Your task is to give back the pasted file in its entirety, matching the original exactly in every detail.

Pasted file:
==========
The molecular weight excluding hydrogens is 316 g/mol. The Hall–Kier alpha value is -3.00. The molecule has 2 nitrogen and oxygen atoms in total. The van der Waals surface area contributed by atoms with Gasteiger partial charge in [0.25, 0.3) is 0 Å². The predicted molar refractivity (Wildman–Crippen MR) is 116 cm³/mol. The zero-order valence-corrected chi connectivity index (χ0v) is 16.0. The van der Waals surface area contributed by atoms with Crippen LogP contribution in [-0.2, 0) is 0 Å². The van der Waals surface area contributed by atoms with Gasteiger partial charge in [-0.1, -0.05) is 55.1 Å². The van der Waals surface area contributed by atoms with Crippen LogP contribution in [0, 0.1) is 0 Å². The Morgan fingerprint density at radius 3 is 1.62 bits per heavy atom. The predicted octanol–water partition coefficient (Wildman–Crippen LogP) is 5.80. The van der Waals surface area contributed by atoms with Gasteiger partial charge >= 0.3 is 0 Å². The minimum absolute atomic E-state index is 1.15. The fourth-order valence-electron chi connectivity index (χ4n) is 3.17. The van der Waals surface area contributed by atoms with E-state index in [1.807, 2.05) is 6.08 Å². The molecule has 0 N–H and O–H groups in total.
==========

The molecular weight excluding hydrogens is 316 g/mol. The Hall–Kier alpha value is -3.00. The molecule has 2 nitrogen and oxygen atoms in total. The van der Waals surface area contributed by atoms with Gasteiger partial charge in [0.25, 0.3) is 0 Å². The predicted molar refractivity (Wildman–Crippen MR) is 116 cm³/mol. The zero-order valence-corrected chi connectivity index (χ0v) is 16.0. The van der Waals surface area contributed by atoms with Crippen LogP contribution in [-0.2, 0) is 0 Å². The van der Waals surface area contributed by atoms with Gasteiger partial charge in [-0.1, -0.05) is 55.1 Å². The van der Waals surface area contributed by atoms with Crippen LogP contribution in [0, 0.1) is 0 Å². The Morgan fingerprint density at radius 3 is 1.62 bits per heavy atom. The predicted octanol–water partition coefficient (Wildman–Crippen LogP) is 5.80. The van der Waals surface area contributed by atoms with Gasteiger partial charge >= 0.3 is 0 Å². The minimum absolute atomic E-state index is 1.15. The fourth-order valence-electron chi connectivity index (χ4n) is 3.17. The van der Waals surface area contributed by atoms with E-state index in [1.807, 2.05) is 6.08 Å². The molecule has 0 N–H and O–H groups in total.